Regional Anesthesiology and Acute Pain Medicine

The Department of Anesthesiology at McGovern Medical School, UTHealth offers a regional rotation to all residents. Each month four residents are exclusively assigned to regional anesthesia; two at Memorial Hermann–Texas Medical Center, one at Houston Methodist, and one at Harris Health System’s Lyndon B. Johnson Hospital. The regional and acute pain team at UTHealth consists of several fellowship-trained faculty from all over the nation, including Mount Sinai Hospital, University of Pittsburgh Medical Center, Virginia-Mason, University of Iowa, and UTHealth. The program is led by two nationally renowned regional anesthesiologists, Dr. Hernandez and Dr. de Haan. One highly-trained faculty is in charge of the dedicated “block room” and provides supervision to the residents and fellows performing procedures.

UTHealth is home to a highly competitive regional and acute pain fellowship that incorporates point-of-care ultrasound education. It is the only regional and acute pain fellowship in Texas. Dr. Maria Matuszczak, pediatric anesthesiologist, provides expertise in pediatric regional anesthesia.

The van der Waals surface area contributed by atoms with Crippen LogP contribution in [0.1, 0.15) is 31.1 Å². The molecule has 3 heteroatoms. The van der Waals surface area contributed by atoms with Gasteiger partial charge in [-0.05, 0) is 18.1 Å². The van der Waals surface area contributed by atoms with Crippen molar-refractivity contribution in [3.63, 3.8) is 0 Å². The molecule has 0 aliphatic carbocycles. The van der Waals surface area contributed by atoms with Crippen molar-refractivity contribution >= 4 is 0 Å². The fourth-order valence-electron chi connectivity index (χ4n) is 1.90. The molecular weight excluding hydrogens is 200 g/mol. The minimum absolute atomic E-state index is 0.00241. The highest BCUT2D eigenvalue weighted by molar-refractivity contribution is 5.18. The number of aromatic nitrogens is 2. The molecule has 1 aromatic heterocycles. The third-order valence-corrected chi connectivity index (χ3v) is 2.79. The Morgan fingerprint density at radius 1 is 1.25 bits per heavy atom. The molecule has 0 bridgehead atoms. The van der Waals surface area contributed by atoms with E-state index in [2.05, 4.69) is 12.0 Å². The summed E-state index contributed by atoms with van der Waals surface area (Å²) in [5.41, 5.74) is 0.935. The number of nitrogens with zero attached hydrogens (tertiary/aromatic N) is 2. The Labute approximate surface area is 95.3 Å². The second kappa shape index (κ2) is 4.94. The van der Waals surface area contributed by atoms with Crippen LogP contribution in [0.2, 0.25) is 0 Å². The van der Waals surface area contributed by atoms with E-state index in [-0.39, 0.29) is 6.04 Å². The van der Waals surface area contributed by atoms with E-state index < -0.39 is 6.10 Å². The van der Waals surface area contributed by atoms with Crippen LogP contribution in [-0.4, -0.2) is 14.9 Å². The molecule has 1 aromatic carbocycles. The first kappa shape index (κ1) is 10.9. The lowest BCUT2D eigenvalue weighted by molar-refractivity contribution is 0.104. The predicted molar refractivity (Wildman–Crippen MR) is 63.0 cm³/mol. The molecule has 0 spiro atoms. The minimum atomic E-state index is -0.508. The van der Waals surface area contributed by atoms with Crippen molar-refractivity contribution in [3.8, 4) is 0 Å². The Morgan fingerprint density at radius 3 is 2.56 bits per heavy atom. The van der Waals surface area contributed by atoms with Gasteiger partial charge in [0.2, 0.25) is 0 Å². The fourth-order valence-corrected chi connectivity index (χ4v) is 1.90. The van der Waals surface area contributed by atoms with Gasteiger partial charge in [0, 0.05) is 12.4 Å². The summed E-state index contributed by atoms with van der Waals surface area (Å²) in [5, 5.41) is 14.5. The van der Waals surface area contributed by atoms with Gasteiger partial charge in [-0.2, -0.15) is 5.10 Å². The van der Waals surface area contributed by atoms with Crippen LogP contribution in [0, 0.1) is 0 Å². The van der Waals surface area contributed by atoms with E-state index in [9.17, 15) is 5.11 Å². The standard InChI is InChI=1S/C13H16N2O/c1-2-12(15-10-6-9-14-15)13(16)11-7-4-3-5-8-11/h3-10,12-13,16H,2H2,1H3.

Memorial Hermann–TMC is one of the largest Level I trauma centers in the nation, and the busiest as of 2012. Our trainees are exposed to a variety of procedures in complex trauma patients. All enhanced recovery programs include regional anesthesia making the rotation one of the most intense training months. Residents generally exceed their peripheral nerve block and neuraxial anesthetic graduation requirements in their first week on the service, with most residents graduating with two to four times the ABA requirements. The division is highly involved in clinical research so trainees are exposed to all types of ultrasound-guided peripheral nerve blocks as well as placement of indwelling catheters for postoperative pain management, for both inpatient and outpatient surgeries. A faculty shadowing program is offered and practicing anesthesiologists are able to shadow and observe the incredible things our faculty do.

Another dedicated faculty supervises the acute pain service which manages nearly all perioperative patients and provides indwelling epidural and perineural catheter management as well as analgesic medication management. The service places a heavy emphasis on optimizing patient outcomes using narcotic sparing, multi-modal perioperative acute pain management. Residents are given the opportunity to initiate and manage medically complex and opioid tolerant patients by optimizing complex medications, initiating lidocaine and ketamine infusions, and placing ultrasound-guided peripheral nerve blocks and catheters during the Acute Pain Medicine rotation. Trainees find that this division offers many research opportunities due to their innovative techniques.


Nadia-HernandezNadia Hernandez, MD
Division Chief, Regional Anesthesiology & Acute Pain Medicine Division
Associate Professor, Department of Anesthesiology